Living in Tunisia
This guide sets out essential information for British national residing in Tunisia, including advice on health, education, benefits, residence requirements and more. We are unable to provide any guidance on general lifestyle enquiries apart from the information and links listed below. See our information on what consulates can and cannot do for British nationals. This information supplements the travel advice for Tunisia.
Click here for information on Healthcare in Tunisia Disclaimer The British Embassy in Tunis assumes no responsibility or liability for the professional ability or reputation of, or the quality of services provided by the medical professionals, the clinics, or the hospitals in Tunisia.
Click here for information on education in Tunisia
Employment and recognised qualifications
Please read through these frequently asked questions:
- I should like to work in Tunisia. Is this allowed?
Only if you have a properly drawn-up contract which has been endorsed by e.g. Ministry of Social Affairs. Foreigners are not allowed to do jobs which Tunisians could normally fill. There are special provisions for foreign-owned or off-shore companies.
- How do I obtain such a contract?
You cannot apply for one yourself. When an employer has offered you a job, you will draw up a contract by mutual consent and it is incumbent on your employer to get proper Ministerial endorsement of it.
- How do I find a job?
If you do not have a personal contact who wishes to employ you or can help you meet prospective employers, you could answer advertisements appearing in the local press or place an ad yourself. You should register your CV and job application with the ‘Bureau d’Emploi Regional’ in the town where you wish to work (while this is not thought to be a very productive way of reaching prospective employers it is the “official” way.)
- How do I place an ad in the press?
Call at, or write to any newspaper with the wording of your ad, and the dates you wish it to appear. They will tell you exactly what to do and how much it will cost.
- How should I expect to be paid?
Monthly, in Tunisian dinars which are non-transferable (unless the terms of your contract specify otherwise).
- Would I be liable for tax?
Yes. All income is taxable. Expect a rate of 20% but ask your employer for precise details. There is a UK/Tunisia non-double taxation agreement, signed in London on 15 December 1982.
- Can I get advice on a contract when one is offered to me?
Certainly, and it is strongly advised that you do consult a lawyer before signing any contract. A list of lawyers is available at the British Embassy Tunis or the Consular Division of the FCO in London.
- Is there anything special I should look out for?
Ask about provisions for medical care. There is no free treatment available to you here. Your employer may have a group medical-cover scheme, which you could join. If not, take into account the expense of doctors’ and dentists’ bills etc. when doing your sums. Expect to wait several weeks/months before salary payments start to reach you: have funds available to tide you over until then.
Entry and residence requirements
Customs allow visitors to bring their personal effects and sporting equipment into the country. The duty free allowance on arrival is: 2 to 4 bottles of wine, for personal consumption and not commercial quantities. A carton of beer, i.e. a box of 24 cans, one litre of spirits and 200 cigarettes.
If you are a British citizen or British subject with right of abode in the UK, you do not require a visa to enter Tunisia. Other British Overseas Territory citizens should confirm the current entry requirements with their nearest Tunisian Embassy.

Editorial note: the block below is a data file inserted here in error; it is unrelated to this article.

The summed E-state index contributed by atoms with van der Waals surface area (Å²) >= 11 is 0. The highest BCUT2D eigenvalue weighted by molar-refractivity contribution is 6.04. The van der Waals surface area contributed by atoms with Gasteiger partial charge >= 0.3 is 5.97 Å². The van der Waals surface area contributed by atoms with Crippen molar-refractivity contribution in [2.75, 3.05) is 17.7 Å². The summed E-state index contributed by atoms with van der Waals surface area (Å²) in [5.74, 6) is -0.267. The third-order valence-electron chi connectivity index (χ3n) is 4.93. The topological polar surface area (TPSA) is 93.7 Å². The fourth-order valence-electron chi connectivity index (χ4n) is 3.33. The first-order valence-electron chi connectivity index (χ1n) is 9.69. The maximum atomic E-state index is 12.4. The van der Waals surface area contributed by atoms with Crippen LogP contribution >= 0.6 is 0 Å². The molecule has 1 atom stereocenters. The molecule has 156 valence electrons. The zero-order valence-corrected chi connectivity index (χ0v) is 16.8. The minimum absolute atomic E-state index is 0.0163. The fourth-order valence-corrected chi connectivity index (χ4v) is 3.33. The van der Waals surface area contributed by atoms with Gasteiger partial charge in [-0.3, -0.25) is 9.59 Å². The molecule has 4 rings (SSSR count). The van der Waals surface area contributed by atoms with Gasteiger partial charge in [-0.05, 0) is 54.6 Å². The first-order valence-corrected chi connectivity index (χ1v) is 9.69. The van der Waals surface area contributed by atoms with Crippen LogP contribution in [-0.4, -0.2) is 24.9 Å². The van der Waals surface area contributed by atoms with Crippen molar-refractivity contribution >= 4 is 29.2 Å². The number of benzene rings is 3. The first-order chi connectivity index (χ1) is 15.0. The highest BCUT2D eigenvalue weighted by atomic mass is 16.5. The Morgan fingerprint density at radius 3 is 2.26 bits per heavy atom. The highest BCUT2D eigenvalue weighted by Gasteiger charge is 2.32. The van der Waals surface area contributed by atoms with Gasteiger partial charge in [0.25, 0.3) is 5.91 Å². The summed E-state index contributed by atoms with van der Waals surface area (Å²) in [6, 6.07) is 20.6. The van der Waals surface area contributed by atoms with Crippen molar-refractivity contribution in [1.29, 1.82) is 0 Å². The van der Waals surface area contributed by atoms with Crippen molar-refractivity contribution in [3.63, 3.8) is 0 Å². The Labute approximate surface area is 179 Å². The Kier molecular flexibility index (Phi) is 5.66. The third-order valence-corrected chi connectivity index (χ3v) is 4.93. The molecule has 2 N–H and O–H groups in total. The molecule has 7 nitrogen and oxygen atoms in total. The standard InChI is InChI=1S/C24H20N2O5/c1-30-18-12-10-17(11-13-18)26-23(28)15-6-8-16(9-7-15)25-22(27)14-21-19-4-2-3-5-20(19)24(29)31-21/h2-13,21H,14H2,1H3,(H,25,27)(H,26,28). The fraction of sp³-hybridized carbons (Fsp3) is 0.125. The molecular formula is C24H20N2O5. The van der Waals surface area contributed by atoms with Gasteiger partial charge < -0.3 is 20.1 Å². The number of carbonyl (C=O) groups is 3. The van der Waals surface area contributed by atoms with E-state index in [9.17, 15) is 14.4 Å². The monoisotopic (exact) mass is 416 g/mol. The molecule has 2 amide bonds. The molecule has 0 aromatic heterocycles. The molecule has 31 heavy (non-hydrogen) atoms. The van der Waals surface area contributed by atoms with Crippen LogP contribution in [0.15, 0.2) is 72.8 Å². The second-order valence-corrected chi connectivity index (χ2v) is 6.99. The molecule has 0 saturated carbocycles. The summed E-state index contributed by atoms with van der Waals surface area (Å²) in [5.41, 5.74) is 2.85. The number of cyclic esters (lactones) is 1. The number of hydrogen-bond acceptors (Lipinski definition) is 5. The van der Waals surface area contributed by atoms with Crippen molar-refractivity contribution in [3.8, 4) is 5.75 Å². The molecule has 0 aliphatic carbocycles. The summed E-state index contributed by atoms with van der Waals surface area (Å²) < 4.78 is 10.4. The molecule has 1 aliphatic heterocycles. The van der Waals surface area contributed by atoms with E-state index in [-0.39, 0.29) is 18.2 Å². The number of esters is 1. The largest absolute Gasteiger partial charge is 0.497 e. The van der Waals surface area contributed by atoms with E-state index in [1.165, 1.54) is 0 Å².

A valid British passport must be held for entry to and exit from Tunisia as a visitor. There is no minimum passport validity requirement but you should ensure that your passport is valid for the duration of your visit.
There is an “ID requirement” in Tunisia. This means that you must carry proof of identity on you at all times. For British nationals, this is a valid original British passport. This is a legal requirement. Copies of passports cannot be carried.
In case they extend their stay to more than three months, they must apply for a residence permit (carte de séjour, see below for more information).
You are required to apply at the police station of the sector in which you reside for authorisation (a visa and Carte de Séjour) to extend your stay. Take along your passport, 4 identity photos, documentary evidence of accommodation and evidence of your means of support.
You will be given a date to return (generally in about 2-3 weeks’ time) to collect your visa, if it is granted, or be told that you do not qualify and are expected to leave the country. If your visa is granted, you will be asked to present your passport and 2 fiscal stamps for 15 dinars each.
The visa will be rubber-stamped in your passport and validated by the affixing of the 10 dinars fiscal stamp. Note the date of expiry. A “carte de séjour” will be handed to you, endorsed with the other fiscal stamp and bearing your photograph. This is the identify document you should carry with you at all times and be ready to show to police and local authorities when asked.
You would be committing an offence if you stay in the country without a legal proof for which you could be charged under the law.
For information on local pension and benefits, please check the local authority website.
Click here for information on benefits when you are abroad.
Click here if you are moving or retiring abroad.
Driving licences and vehicles
If you bring your car or motor-cycle when visiting Tunisia, you are required to have in your possession:
a. A valid national Driving Licence and/or International Driving Permit
b. A vehicle registration document
c. If b. is not in your name, a legalised document signed by the person or company whose name is on that registration certificate, permitting you to drive it
d. Third party liability insurance. Insurance cover can be bought on arrival at the port, for periods of days or weeks as required, and must be paid for in foreign currency (i.e. Not Tunisian dinars).
On entry, the details of the vehicle are written into the driver’s passport, and he is expected to re-export the vehicle when he leaves.